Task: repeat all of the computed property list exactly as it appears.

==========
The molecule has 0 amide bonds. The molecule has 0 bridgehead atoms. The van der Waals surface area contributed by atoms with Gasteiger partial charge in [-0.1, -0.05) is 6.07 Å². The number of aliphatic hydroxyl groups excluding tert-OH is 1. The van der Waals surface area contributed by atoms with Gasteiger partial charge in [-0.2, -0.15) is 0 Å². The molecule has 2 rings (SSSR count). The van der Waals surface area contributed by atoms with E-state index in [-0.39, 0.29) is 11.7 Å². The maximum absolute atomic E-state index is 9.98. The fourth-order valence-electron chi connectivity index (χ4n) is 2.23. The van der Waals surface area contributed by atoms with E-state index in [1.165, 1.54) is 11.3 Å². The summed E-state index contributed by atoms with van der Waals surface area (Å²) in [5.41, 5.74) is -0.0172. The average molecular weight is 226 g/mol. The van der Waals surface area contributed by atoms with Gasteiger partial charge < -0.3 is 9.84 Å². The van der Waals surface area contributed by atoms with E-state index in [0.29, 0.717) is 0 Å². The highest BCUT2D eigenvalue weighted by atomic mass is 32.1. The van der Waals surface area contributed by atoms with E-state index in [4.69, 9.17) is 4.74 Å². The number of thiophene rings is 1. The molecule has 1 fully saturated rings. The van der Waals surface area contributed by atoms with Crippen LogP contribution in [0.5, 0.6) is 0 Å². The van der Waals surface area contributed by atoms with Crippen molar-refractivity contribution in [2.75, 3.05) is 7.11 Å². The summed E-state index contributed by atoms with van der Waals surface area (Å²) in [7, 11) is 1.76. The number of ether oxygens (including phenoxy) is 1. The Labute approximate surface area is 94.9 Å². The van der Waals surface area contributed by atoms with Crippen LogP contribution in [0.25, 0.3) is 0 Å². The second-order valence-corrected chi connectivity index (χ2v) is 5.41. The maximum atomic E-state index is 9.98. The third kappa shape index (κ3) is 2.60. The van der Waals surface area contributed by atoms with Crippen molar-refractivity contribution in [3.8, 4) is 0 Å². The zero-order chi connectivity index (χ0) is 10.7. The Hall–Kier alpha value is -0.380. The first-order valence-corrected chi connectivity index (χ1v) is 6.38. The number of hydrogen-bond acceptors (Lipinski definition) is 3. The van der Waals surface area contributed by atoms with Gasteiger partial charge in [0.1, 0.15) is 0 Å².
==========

The molecule has 0 amide bonds. The molecule has 0 bridgehead atoms. The van der Waals surface area contributed by atoms with Gasteiger partial charge in [-0.1, -0.05) is 6.07 Å². The number of aliphatic hydroxyl groups excluding tert-OH is 1. The van der Waals surface area contributed by atoms with Gasteiger partial charge in [-0.2, -0.15) is 0 Å². The molecule has 2 rings (SSSR count). The van der Waals surface area contributed by atoms with E-state index in [-0.39, 0.29) is 11.7 Å². The maximum absolute atomic E-state index is 9.98. The fourth-order valence-electron chi connectivity index (χ4n) is 2.23. The van der Waals surface area contributed by atoms with E-state index in [1.165, 1.54) is 11.3 Å². The summed E-state index contributed by atoms with van der Waals surface area (Å²) in [5.41, 5.74) is -0.0172. The average molecular weight is 226 g/mol. The van der Waals surface area contributed by atoms with Gasteiger partial charge < -0.3 is 9.84 Å². The van der Waals surface area contributed by atoms with E-state index in [0.29, 0.717) is 0 Å². The highest BCUT2D eigenvalue weighted by atomic mass is 32.1. The van der Waals surface area contributed by atoms with E-state index in [4.69, 9.17) is 4.74 Å². The number of thiophene rings is 1. The molecule has 1 fully saturated rings. The van der Waals surface area contributed by atoms with Crippen LogP contribution in [0.5, 0.6) is 0 Å². The van der Waals surface area contributed by atoms with Crippen molar-refractivity contribution in [2.75, 3.05) is 7.11 Å². The summed E-state index contributed by atoms with van der Waals surface area (Å²) in [7, 11) is 1.76. The number of ether oxygens (including phenoxy) is 1. The Labute approximate surface area is 94.9 Å². The van der Waals surface area contributed by atoms with Crippen LogP contribution in [0.25, 0.3) is 0 Å². The second-order valence-corrected chi connectivity index (χ2v) is 5.41. The maximum atomic E-state index is 9.98. The third kappa shape index (κ3) is 2.60. The van der Waals surface area contributed by atoms with Crippen molar-refractivity contribution in [3.8, 4) is 0 Å². The zero-order chi connectivity index (χ0) is 10.7. The Hall–Kier alpha value is -0.380. The first-order valence-corrected chi connectivity index (χ1v) is 6.38. The number of hydrogen-bond acceptors (Lipinski definition) is 3. The van der Waals surface area contributed by atoms with Gasteiger partial charge in [0.1, 0.15) is 0 Å².